Neighbors are concerned about traffic and parking congestion.
University of Saint Thomas officials presented preliminary plans for its proposed 4,000- to 5,000-seat hockey and basketball arena to two neighborhood groups in January. Increases in traffic, spillover parking and vehicular access to the arena site on UST’s south campus emerged as the major concerns.
“I seriously hope that you look at all of the street and safety concerns,” said Cindy Radtke, a member of the Macalester-Groveland Community Council board.
“Parking is going to be an issue, traffic is going to be an issue,” said Goodrich Avenue resident Colleen Crenshaw.
Other local residents pressed for more use of mass transit, remote parking lots and shuttle buses. UST officials said they are looking at those ideas. However, they also noted that many of the seats will be occupied by students who will be able to walk to the games.
Arena will be served by 750-space parking ramp
The arena will be built just west of Anderson Parking Ramp. The ramp, which is located just west of the intersection of Grand and Cretin avenues, has about 750 spaces. It could be expanded with two more stories or about 300 more parking spaces. However, adding to the ramp would mean reopening Saint Thomas’ 2004 campus conditional use permit, which some neighbors are reluctant to do.
The Macalester-Groveland Community Council Housing and Land Use Committee reviewed the arena plans on January 25 and the West Summit Neighborhood Advisory Committee on January 31. More meetings are scheduled.
Public meetings planned for February 13 and 27
A public meeting on the arena plans will be held from 6-7:30 p.m. Monday, February 13, at the Merriam Park Library, 1831 Marshall Ave. A virtual meeting with the Union Park District Council’s land use committee will be held at 6:30 p.m. Monday, February 27.
The arena is planned as a multipurpose facility where commencement exercises and other large convocations could be held with as many as 6,000 in attendance. The plans were announced in mid-January after longtime UST benefactors Lee and Penny Anderson made a $75 million gift toward the $150 million facility.
A step up for Division I sports
UST’s men’s and women’s hockey teams are now playing their games at Saint Thomas Academy’s arena in Mendota Heights. The UST basketball teams play in Schoenecker Arena on the north campus. Both facilities are considered too small for NCAA Division I athletics. UST moved up from Division III to Division I two years ago.
UST will need two major approvals from the city for the arena. The overall project site plan will include a range of issues that need to be resolved before construction can start. An environmental assessment worksheet (EAW) will be required to determine the potential environmental impacts of the project and outline ways to mitigate those impacts. The EAW will be overseen by city officials and will be followed by a 30-day public comment period.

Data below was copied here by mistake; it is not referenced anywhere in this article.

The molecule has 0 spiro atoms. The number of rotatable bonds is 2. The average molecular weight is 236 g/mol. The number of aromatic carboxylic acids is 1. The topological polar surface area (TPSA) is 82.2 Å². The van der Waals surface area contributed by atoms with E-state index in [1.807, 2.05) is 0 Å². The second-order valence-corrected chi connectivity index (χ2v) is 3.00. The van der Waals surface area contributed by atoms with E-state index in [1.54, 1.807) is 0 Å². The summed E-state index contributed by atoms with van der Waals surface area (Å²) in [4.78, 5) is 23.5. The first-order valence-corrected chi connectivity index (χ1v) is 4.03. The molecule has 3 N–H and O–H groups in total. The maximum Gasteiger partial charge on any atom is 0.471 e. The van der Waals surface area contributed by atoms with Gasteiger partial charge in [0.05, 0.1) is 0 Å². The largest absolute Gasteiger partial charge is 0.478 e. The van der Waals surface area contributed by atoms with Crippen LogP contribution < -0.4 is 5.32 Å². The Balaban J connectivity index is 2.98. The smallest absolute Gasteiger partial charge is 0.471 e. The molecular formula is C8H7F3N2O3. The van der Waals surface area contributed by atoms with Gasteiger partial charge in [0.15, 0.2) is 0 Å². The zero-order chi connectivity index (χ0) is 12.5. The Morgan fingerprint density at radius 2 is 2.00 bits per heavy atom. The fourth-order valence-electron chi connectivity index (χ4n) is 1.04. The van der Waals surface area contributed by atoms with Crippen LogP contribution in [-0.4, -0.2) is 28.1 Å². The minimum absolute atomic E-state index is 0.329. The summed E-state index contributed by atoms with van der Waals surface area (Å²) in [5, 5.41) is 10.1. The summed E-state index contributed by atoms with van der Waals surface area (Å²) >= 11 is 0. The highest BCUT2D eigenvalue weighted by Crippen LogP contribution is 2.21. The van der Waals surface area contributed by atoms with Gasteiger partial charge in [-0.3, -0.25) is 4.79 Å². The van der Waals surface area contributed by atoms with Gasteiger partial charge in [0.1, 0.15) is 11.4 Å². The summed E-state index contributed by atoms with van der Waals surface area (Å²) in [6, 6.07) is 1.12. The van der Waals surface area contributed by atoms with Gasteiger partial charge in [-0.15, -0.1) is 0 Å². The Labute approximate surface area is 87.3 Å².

Parking will be a priority for UST
The city of Saint Paul recently amended its parking requirements so that new facilities can be built with no additional parking. However, accommodating parking and traffic will be a priority for UST, according to Amy McDonough, chief of staff to new UST president Rob Vischer.
Another potential need is street redesign, especially on Cretin Avenue between Summit and Grand avenues. Related to that are any changes to vehicular access to the south campus.
Access to south campus another concern
Preliminary plans for the arena site show Grand Avenue closed off west of Cretin to allow for the building of a plaza in front of the new facility. That could direct more cars traveling to and from the south campus to the driveway off of Summit Avenue. No vehicular access points are planned off of Goodrich, but questions were raised about an additional access point off of Cretin south of Grand.
The new facility will be privately funded. If all goes as planned, construction could start as early as the spring of 2024, with the new facility opening for sports and other events in the fall of 2025. Ryan Companies will do the design-build for the new facility, working with Crawford Architects.
Three buildings eyed for demolition
To make way for the Lee and Penny Anderson Arena, three buildings will be torn down—the Cretin Hall dormitory, McCarthy Gym and a service center. Cretin was built as a dormitory for the old Saint Paul Seminary and was designed by noted architect Cass Gilbert. That does not sit well with some historic preservationists. Another Gilbert-designed dormitory turned office building, Loras Hall, was torn down a few years ago to make way for UST’s new STEAM building.
UST officials are addressing the latest news about the project and related concerns on its website at stthomas.edu/neighbors.
— Jane McClure
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“[St. Thomas representatives] also noted that many of the seats will be occupied by students who will be able to walk to the games.”
Many? The current undergraduate count at all three campuses is 5,778 per the university’s website. What percentage can be expected to attend? I’d guess no more than half, probably much less on average.
“The arena is planned as a multipurpose facility where commencement exercises and other large convocations could be held with as many as 6,000 in attendance.”
Don’t let St. Thomas minimize the potential traffic and other impacts of this facility.